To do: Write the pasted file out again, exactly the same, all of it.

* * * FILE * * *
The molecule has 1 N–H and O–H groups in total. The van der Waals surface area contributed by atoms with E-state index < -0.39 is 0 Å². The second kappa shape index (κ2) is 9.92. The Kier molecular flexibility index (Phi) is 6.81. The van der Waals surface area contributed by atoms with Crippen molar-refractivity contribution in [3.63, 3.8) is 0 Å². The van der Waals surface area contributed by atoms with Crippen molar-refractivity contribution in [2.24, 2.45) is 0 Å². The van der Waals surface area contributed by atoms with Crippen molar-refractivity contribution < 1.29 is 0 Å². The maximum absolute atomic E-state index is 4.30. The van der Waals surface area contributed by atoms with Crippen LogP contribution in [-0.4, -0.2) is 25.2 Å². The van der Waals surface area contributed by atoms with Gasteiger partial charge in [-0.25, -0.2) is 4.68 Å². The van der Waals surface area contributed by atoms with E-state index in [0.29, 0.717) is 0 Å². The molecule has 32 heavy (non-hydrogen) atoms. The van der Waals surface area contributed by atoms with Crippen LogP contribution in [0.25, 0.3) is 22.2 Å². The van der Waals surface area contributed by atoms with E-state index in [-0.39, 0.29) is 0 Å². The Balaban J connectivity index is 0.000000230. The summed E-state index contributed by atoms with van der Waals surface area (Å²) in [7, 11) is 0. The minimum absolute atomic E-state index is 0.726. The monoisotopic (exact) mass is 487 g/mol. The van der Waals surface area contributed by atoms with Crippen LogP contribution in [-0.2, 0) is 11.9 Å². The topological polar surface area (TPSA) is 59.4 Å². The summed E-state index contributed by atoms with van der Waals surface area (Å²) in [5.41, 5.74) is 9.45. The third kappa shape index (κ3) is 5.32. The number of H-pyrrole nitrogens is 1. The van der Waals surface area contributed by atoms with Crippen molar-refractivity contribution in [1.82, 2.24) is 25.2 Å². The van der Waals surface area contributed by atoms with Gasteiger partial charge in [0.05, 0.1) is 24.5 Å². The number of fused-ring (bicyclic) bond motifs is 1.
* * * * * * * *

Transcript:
The molecule has 1 N–H and O–H groups in total. The van der Waals surface area contributed by atoms with E-state index < -0.39 is 0 Å². The second kappa shape index (κ2) is 9.92. The Kier molecular flexibility index (Phi) is 6.81. The van der Waals surface area contributed by atoms with Crippen molar-refractivity contribution in [3.63, 3.8) is 0 Å². The van der Waals surface area contributed by atoms with Crippen molar-refractivity contribution in [2.24, 2.45) is 0 Å². The van der Waals surface area contributed by atoms with Crippen molar-refractivity contribution < 1.29 is 0 Å². The maximum absolute atomic E-state index is 4.30. The van der Waals surface area contributed by atoms with Crippen LogP contribution in [-0.4, -0.2) is 25.2 Å². The van der Waals surface area contributed by atoms with Gasteiger partial charge in [-0.25, -0.2) is 4.68 Å². The van der Waals surface area contributed by atoms with E-state index in [0.29, 0.717) is 0 Å². The molecule has 32 heavy (non-hydrogen) atoms. The van der Waals surface area contributed by atoms with Crippen LogP contribution in [0.25, 0.3) is 22.2 Å². The van der Waals surface area contributed by atoms with E-state index in [-0.39, 0.29) is 0 Å². The Balaban J connectivity index is 0.000000230. The summed E-state index contributed by atoms with van der Waals surface area (Å²) in [7, 11) is 0. The minimum absolute atomic E-state index is 0.726. The monoisotopic (exact) mass is 487 g/mol. The van der Waals surface area contributed by atoms with Crippen LogP contribution in [-0.2, 0) is 11.9 Å². The topological polar surface area (TPSA) is 59.4 Å². The summed E-state index contributed by atoms with van der Waals surface area (Å²) in [5.41, 5.74) is 9.45. The third kappa shape index (κ3) is 5.32. The number of H-pyrrole nitrogens is 1. The van der Waals surface area contributed by atoms with Crippen molar-refractivity contribution in [1.82, 2.24) is 25.2 Å². The van der Waals surface area contributed by atoms with Gasteiger partial charge in [0.05, 0.1) is 24.5 Å². The number of fused-ring (bicyclic) bond motifs is 1.